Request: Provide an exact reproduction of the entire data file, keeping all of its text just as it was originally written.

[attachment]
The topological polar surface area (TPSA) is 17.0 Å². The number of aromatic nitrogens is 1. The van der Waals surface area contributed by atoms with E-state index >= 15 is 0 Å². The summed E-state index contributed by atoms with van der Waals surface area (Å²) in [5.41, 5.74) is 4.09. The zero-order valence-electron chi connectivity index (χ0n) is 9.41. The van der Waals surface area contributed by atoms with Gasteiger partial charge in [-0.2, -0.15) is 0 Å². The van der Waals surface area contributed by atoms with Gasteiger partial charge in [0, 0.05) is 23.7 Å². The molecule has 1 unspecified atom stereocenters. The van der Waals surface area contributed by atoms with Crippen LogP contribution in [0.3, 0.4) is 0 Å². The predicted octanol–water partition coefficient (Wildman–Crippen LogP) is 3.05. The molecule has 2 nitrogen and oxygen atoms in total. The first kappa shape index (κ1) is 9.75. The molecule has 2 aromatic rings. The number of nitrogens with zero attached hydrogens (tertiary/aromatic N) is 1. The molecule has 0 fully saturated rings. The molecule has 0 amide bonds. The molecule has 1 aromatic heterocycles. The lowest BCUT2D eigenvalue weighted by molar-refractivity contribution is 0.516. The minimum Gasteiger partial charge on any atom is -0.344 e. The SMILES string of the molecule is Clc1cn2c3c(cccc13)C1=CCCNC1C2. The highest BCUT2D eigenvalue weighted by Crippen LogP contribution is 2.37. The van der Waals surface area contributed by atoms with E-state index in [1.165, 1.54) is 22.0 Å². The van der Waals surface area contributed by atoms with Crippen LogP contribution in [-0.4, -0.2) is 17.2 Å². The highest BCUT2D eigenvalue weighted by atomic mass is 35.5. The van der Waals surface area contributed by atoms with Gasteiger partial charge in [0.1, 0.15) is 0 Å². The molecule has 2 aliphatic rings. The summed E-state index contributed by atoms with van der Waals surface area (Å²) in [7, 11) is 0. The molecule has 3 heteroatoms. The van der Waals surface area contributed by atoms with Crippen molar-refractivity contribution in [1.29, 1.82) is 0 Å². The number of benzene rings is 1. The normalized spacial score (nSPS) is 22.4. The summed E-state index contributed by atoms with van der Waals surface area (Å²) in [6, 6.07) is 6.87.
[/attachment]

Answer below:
The topological polar surface area (TPSA) is 17.0 Å². The number of aromatic nitrogens is 1. The van der Waals surface area contributed by atoms with E-state index >= 15 is 0 Å². The summed E-state index contributed by atoms with van der Waals surface area (Å²) in [5.41, 5.74) is 4.09. The zero-order valence-electron chi connectivity index (χ0n) is 9.41. The van der Waals surface area contributed by atoms with Gasteiger partial charge in [-0.2, -0.15) is 0 Å². The van der Waals surface area contributed by atoms with Gasteiger partial charge in [0, 0.05) is 23.7 Å². The molecule has 1 unspecified atom stereocenters. The van der Waals surface area contributed by atoms with Crippen LogP contribution in [0.3, 0.4) is 0 Å². The predicted octanol–water partition coefficient (Wildman–Crippen LogP) is 3.05. The molecule has 2 nitrogen and oxygen atoms in total. The first kappa shape index (κ1) is 9.75. The molecule has 2 aromatic rings. The number of nitrogens with zero attached hydrogens (tertiary/aromatic N) is 1. The molecule has 0 fully saturated rings. The molecule has 0 amide bonds. The molecule has 1 aromatic heterocycles. The lowest BCUT2D eigenvalue weighted by molar-refractivity contribution is 0.516. The minimum Gasteiger partial charge on any atom is -0.344 e. The SMILES string of the molecule is Clc1cn2c3c(cccc13)C1=CCCNC1C2. The highest BCUT2D eigenvalue weighted by Crippen LogP contribution is 2.37. The van der Waals surface area contributed by atoms with E-state index in [1.165, 1.54) is 22.0 Å². The van der Waals surface area contributed by atoms with Crippen LogP contribution in [-0.4, -0.2) is 17.2 Å². The highest BCUT2D eigenvalue weighted by atomic mass is 35.5. The van der Waals surface area contributed by atoms with Gasteiger partial charge in [0.1, 0.15) is 0 Å². The molecule has 2 aliphatic rings. The summed E-state index contributed by atoms with van der Waals surface area (Å²) in [7, 11) is 0. The molecule has 3 heteroatoms. The van der Waals surface area contributed by atoms with Crippen molar-refractivity contribution in [1.29, 1.82) is 0 Å². The number of benzene rings is 1. The normalized spacial score (nSPS) is 22.4. The summed E-state index contributed by atoms with van der Waals surface area (Å²) in [6, 6.07) is 6.87.